On Wednesday afternoon, the Cornell Organization for Labor Action –– an affiliate of the national organization United Students Against Sweatshops –– brought in three Central American garment workers and union organizers to outline the changes they hope to see in the future and reflect on the importance of student support in ensuring workers’ rights.
“Forming a union in those factories wasn’t an easy task,” said Telemarque Pierre, a general coordinator of garment and textile workers in Port au Prince, Haiti. “Management uses a lot of threats to intimidate workers and keep them from organizing.”
Holding up a Syracuse University T-shirt, Pierre said that workers in his factory were forced to meet a quota of shirts per day for only a few cents an hour. He added that when workers mobilized and asked for a wage of 10 cents an hour, many were fired immediately.
Discussing the harsh conditions under which workers are forced to labor, Pierre told of workers who were hit by supervisors when they refused to be photographed and pregnant women who were allegedly made to work until the day before their delivery.
Raquel Navarro, a Honduran garment worker and union leader who earns 60 U.S. dollars a week working in a factory, said some workers “have experienced illness from repetitive motions.”
“[They] face problems with their arms, and since the Ministry of Health in our country is very weak, many of these workers are now unemployed,” Navarro said.
Pierre’s factory is one of many Gildan subsidiaries. Gildan, a Canadian apparel company, is Adidas’ largest supplier in the Western Hemisphere. Cornell severed its ties with Adidas in the spring after Adidas’ violations of Cornell’s Code of Conduct came to light. However, many universities still maintain contracts with companies like Adidas and Nike and rely on contractors like Gildan to provide collegiate apparel.
“We live in poverty in miserable conditions where wages that we earn are not enough for a family to get by. It’s especially hard for us to provide adequate health care and education for our children. Many of the female workers are single mothers and have to take out loans with high interest rates to provide for their children,” Navarro said. “This is the struggle that we are facing and why we are organizing.”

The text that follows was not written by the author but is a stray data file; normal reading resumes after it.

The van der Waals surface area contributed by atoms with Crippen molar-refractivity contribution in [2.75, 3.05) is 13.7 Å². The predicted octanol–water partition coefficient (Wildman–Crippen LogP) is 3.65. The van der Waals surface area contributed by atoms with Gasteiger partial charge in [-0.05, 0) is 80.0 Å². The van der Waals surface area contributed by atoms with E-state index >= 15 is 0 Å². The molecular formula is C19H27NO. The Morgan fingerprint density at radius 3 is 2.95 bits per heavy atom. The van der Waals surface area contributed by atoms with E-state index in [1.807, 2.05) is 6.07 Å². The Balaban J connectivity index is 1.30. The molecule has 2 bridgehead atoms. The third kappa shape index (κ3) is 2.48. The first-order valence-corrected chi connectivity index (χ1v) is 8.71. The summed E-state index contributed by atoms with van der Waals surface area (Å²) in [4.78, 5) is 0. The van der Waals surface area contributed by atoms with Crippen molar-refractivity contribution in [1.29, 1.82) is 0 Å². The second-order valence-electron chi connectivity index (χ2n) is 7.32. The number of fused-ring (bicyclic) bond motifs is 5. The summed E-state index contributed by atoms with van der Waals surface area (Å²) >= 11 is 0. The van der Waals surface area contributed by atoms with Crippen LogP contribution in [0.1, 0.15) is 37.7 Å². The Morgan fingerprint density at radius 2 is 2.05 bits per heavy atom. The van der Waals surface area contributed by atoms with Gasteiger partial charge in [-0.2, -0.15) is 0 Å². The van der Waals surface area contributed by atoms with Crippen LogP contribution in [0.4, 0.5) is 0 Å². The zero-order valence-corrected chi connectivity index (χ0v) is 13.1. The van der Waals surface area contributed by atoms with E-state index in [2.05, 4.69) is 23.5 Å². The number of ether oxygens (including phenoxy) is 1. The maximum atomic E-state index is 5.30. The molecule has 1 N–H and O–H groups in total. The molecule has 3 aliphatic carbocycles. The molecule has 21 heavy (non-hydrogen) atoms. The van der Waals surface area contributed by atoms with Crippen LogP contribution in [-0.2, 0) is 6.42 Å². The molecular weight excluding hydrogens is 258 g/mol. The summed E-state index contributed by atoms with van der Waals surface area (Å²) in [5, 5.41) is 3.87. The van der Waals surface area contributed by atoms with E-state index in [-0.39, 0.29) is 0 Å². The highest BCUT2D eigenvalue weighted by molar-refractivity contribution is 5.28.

Yannick Etienne, a member of the Haitian workers’ rights organization Batay Ouvriye, criticized companies for exploiting workers who are desperate to support their families.
“Companies are producing in poor countries because they know we need these jobs, that we are starving, that we need education for our children,” Etienne said. “They are using what we need as human beings to put us down.”
The presentation also focused on past USAS campaigns, including monitoring working conditions at factories. All three workers stressed the importance of consumer support in pressuring companies to improve factory conditions.
Etienne also emphasized the crucial role of students in holding companies accountable.
“Organizing workers is a very important thing,” Etienne said. “This is why we’ve decided to organize globally. … But if the workers are not organized, the students can’t do anything. This is a very important component in the equation. The students have to organize not only as consumers, but as citizens of the world. Together, with the students and the workers, we can change an exploitative system,” Etienne said.
Karen Li ’15, a member of COLA who works closely with USAS, praised Cornell’s leadership in fighting unfair labor practices.
“The struggles of the workers really showed us that their struggles and the work that we do as students are all very connected. Recently, the sweatshop abuses by Adidas and the rampant abuses in their supply chain have really come to light. We as Cornell students are proud that [the University has] terminated [its] business relationship with Adidas,” Li said.
Finally, all three representatives expressed their desire to build a better future not just for themselves and their co-workers, but also for their children and their country.
“We will triumph. I don’t know if I will still be alive to see this victory, but I hope my children will see it,” Etienne said.